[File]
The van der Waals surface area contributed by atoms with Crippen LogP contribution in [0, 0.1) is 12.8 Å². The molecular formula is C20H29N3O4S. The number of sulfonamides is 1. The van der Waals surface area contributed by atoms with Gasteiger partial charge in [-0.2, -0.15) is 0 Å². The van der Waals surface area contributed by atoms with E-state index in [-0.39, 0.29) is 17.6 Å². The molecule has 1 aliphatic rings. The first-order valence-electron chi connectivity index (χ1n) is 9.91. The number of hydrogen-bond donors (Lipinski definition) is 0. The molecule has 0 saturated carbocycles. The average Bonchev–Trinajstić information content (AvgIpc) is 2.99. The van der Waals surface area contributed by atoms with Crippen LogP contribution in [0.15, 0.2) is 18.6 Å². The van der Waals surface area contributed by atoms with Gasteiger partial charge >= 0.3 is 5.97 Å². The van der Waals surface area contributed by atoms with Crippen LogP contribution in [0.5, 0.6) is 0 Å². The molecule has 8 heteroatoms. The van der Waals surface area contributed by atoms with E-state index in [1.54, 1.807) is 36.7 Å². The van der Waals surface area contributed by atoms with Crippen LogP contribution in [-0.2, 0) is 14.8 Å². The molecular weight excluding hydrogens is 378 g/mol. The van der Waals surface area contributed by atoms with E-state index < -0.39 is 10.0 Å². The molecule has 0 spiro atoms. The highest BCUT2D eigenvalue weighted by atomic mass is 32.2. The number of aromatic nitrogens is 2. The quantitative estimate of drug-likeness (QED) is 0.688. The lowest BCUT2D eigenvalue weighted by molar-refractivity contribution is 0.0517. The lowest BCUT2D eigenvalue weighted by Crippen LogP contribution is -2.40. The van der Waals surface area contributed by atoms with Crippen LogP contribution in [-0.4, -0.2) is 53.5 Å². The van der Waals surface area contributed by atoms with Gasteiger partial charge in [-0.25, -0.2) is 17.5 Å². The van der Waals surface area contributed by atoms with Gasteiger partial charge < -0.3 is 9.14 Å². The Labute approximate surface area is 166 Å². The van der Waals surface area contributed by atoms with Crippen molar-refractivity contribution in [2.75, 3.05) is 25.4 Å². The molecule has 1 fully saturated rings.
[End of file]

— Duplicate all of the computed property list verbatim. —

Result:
The van der Waals surface area contributed by atoms with Crippen LogP contribution in [0, 0.1) is 12.8 Å². The molecular formula is C20H29N3O4S. The number of sulfonamides is 1. The van der Waals surface area contributed by atoms with Gasteiger partial charge in [-0.2, -0.15) is 0 Å². The van der Waals surface area contributed by atoms with E-state index in [-0.39, 0.29) is 17.6 Å². The molecule has 1 aliphatic rings. The first-order valence-electron chi connectivity index (χ1n) is 9.91. The number of hydrogen-bond donors (Lipinski definition) is 0. The molecule has 0 saturated carbocycles. The average Bonchev–Trinajstić information content (AvgIpc) is 2.99. The van der Waals surface area contributed by atoms with Crippen LogP contribution in [0.15, 0.2) is 18.6 Å². The van der Waals surface area contributed by atoms with Gasteiger partial charge >= 0.3 is 5.97 Å². The van der Waals surface area contributed by atoms with Crippen LogP contribution in [0.5, 0.6) is 0 Å². The molecule has 8 heteroatoms. The van der Waals surface area contributed by atoms with E-state index in [1.54, 1.807) is 36.7 Å². The van der Waals surface area contributed by atoms with Crippen LogP contribution in [-0.2, 0) is 14.8 Å². The molecular weight excluding hydrogens is 378 g/mol. The van der Waals surface area contributed by atoms with E-state index < -0.39 is 10.0 Å². The molecule has 0 spiro atoms. The highest BCUT2D eigenvalue weighted by atomic mass is 32.2. The number of aromatic nitrogens is 2. The quantitative estimate of drug-likeness (QED) is 0.688. The lowest BCUT2D eigenvalue weighted by molar-refractivity contribution is 0.0517. The lowest BCUT2D eigenvalue weighted by Crippen LogP contribution is -2.40. The van der Waals surface area contributed by atoms with Crippen LogP contribution in [-0.4, -0.2) is 53.5 Å². The van der Waals surface area contributed by atoms with Gasteiger partial charge in [-0.25, -0.2) is 17.5 Å². The van der Waals surface area contributed by atoms with Gasteiger partial charge < -0.3 is 9.14 Å². The Labute approximate surface area is 166 Å². The van der Waals surface area contributed by atoms with Crippen molar-refractivity contribution in [2.75, 3.05) is 25.4 Å². The molecule has 1 fully saturated rings.